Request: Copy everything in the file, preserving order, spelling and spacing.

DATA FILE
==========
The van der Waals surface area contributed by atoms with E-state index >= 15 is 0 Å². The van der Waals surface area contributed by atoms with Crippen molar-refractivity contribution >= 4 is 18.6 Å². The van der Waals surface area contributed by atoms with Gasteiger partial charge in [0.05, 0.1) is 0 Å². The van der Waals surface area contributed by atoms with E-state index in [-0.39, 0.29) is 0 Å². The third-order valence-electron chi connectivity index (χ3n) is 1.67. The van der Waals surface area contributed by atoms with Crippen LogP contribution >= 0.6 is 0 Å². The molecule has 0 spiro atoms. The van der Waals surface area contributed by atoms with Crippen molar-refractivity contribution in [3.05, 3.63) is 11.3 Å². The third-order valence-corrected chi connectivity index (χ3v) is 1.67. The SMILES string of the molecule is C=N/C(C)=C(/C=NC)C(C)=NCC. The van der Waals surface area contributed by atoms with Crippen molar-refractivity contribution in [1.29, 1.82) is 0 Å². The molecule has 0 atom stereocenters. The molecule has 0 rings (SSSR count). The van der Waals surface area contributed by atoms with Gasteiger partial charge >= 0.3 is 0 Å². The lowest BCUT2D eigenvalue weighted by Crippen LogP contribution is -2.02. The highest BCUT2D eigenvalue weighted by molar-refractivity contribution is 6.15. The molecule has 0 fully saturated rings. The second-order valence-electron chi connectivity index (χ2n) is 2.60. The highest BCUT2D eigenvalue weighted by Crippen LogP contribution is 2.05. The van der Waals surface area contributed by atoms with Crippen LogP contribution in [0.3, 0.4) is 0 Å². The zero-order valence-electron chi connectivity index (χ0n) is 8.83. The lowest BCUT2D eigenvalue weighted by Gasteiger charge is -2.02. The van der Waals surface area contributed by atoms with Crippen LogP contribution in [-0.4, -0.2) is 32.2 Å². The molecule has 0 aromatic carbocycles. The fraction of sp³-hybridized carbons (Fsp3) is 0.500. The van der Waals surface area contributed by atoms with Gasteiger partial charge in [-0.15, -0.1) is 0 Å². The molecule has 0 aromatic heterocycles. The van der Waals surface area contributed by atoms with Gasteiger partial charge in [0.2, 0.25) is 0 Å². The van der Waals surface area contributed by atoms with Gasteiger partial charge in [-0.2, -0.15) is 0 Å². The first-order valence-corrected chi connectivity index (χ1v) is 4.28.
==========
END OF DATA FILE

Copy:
The van der Waals surface area contributed by atoms with E-state index >= 15 is 0 Å². The van der Waals surface area contributed by atoms with Crippen molar-refractivity contribution >= 4 is 18.6 Å². The van der Waals surface area contributed by atoms with Gasteiger partial charge in [0.05, 0.1) is 0 Å². The van der Waals surface area contributed by atoms with E-state index in [-0.39, 0.29) is 0 Å². The third-order valence-electron chi connectivity index (χ3n) is 1.67. The van der Waals surface area contributed by atoms with Crippen LogP contribution >= 0.6 is 0 Å². The molecule has 0 spiro atoms. The van der Waals surface area contributed by atoms with Crippen molar-refractivity contribution in [3.05, 3.63) is 11.3 Å². The third-order valence-corrected chi connectivity index (χ3v) is 1.67. The SMILES string of the molecule is C=N/C(C)=C(/C=NC)C(C)=NCC. The van der Waals surface area contributed by atoms with Crippen molar-refractivity contribution in [1.29, 1.82) is 0 Å². The molecule has 0 atom stereocenters. The molecule has 0 rings (SSSR count). The van der Waals surface area contributed by atoms with Gasteiger partial charge >= 0.3 is 0 Å². The lowest BCUT2D eigenvalue weighted by Crippen LogP contribution is -2.02. The highest BCUT2D eigenvalue weighted by molar-refractivity contribution is 6.15. The molecule has 0 fully saturated rings. The second-order valence-electron chi connectivity index (χ2n) is 2.60. The highest BCUT2D eigenvalue weighted by Crippen LogP contribution is 2.05. The van der Waals surface area contributed by atoms with Crippen LogP contribution in [0.3, 0.4) is 0 Å². The zero-order valence-electron chi connectivity index (χ0n) is 8.83. The lowest BCUT2D eigenvalue weighted by Gasteiger charge is -2.02. The van der Waals surface area contributed by atoms with Crippen LogP contribution in [-0.4, -0.2) is 32.2 Å². The molecule has 0 aromatic carbocycles. The fraction of sp³-hybridized carbons (Fsp3) is 0.500. The van der Waals surface area contributed by atoms with Gasteiger partial charge in [-0.15, -0.1) is 0 Å². The molecule has 0 aromatic heterocycles. The van der Waals surface area contributed by atoms with Gasteiger partial charge in [0.2, 0.25) is 0 Å². The van der Waals surface area contributed by atoms with Gasteiger partial charge in [-0.2, -0.15) is 0 Å². The first-order valence-corrected chi connectivity index (χ1v) is 4.28.